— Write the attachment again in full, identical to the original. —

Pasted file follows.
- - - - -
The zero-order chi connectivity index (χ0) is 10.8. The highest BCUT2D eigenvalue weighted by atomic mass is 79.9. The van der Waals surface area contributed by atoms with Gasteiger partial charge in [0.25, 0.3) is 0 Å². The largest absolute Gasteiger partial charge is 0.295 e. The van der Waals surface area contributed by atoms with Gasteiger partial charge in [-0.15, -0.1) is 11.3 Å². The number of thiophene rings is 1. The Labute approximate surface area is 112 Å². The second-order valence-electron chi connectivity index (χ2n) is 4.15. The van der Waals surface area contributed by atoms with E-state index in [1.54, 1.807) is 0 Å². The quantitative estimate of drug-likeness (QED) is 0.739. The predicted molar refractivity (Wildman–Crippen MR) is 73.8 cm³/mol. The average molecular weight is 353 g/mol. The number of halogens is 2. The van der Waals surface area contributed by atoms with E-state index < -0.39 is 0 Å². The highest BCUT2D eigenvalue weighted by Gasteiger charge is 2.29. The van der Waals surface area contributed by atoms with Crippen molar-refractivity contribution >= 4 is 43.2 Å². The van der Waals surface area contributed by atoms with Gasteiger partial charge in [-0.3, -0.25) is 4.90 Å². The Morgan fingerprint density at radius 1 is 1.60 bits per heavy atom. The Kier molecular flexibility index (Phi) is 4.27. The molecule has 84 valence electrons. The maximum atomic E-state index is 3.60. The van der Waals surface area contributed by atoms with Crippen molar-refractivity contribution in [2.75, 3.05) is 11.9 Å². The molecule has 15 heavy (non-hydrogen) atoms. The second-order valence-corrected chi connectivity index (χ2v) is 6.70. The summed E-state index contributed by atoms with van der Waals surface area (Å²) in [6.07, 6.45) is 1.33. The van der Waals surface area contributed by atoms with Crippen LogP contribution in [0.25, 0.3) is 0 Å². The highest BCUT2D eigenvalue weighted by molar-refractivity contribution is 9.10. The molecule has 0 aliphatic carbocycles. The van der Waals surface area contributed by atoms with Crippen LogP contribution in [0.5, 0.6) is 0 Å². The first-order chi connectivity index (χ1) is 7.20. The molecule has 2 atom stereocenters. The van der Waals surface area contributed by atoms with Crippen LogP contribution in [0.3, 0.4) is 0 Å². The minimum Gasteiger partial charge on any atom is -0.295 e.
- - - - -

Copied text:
The zero-order chi connectivity index (χ0) is 10.8. The highest BCUT2D eigenvalue weighted by atomic mass is 79.9. The van der Waals surface area contributed by atoms with Gasteiger partial charge in [0.25, 0.3) is 0 Å². The largest absolute Gasteiger partial charge is 0.295 e. The van der Waals surface area contributed by atoms with Gasteiger partial charge in [-0.15, -0.1) is 11.3 Å². The number of thiophene rings is 1. The Labute approximate surface area is 112 Å². The second-order valence-electron chi connectivity index (χ2n) is 4.15. The van der Waals surface area contributed by atoms with E-state index in [1.54, 1.807) is 0 Å². The quantitative estimate of drug-likeness (QED) is 0.739. The predicted molar refractivity (Wildman–Crippen MR) is 73.8 cm³/mol. The average molecular weight is 353 g/mol. The number of halogens is 2. The van der Waals surface area contributed by atoms with E-state index < -0.39 is 0 Å². The highest BCUT2D eigenvalue weighted by Gasteiger charge is 2.29. The van der Waals surface area contributed by atoms with Crippen molar-refractivity contribution >= 4 is 43.2 Å². The van der Waals surface area contributed by atoms with Gasteiger partial charge in [-0.3, -0.25) is 4.90 Å². The Morgan fingerprint density at radius 1 is 1.60 bits per heavy atom. The Kier molecular flexibility index (Phi) is 4.27. The molecule has 84 valence electrons. The maximum atomic E-state index is 3.60. The van der Waals surface area contributed by atoms with Crippen molar-refractivity contribution in [2.75, 3.05) is 11.9 Å². The molecule has 15 heavy (non-hydrogen) atoms. The second-order valence-corrected chi connectivity index (χ2v) is 6.70. The summed E-state index contributed by atoms with van der Waals surface area (Å²) in [6.07, 6.45) is 1.33. The van der Waals surface area contributed by atoms with Crippen LogP contribution in [0.25, 0.3) is 0 Å². The highest BCUT2D eigenvalue weighted by molar-refractivity contribution is 9.10. The molecule has 0 aliphatic carbocycles. The van der Waals surface area contributed by atoms with Crippen LogP contribution in [0.5, 0.6) is 0 Å². The first-order chi connectivity index (χ1) is 7.20. The molecule has 2 atom stereocenters. The van der Waals surface area contributed by atoms with Crippen LogP contribution in [0.3, 0.4) is 0 Å². The minimum Gasteiger partial charge on any atom is -0.295 e.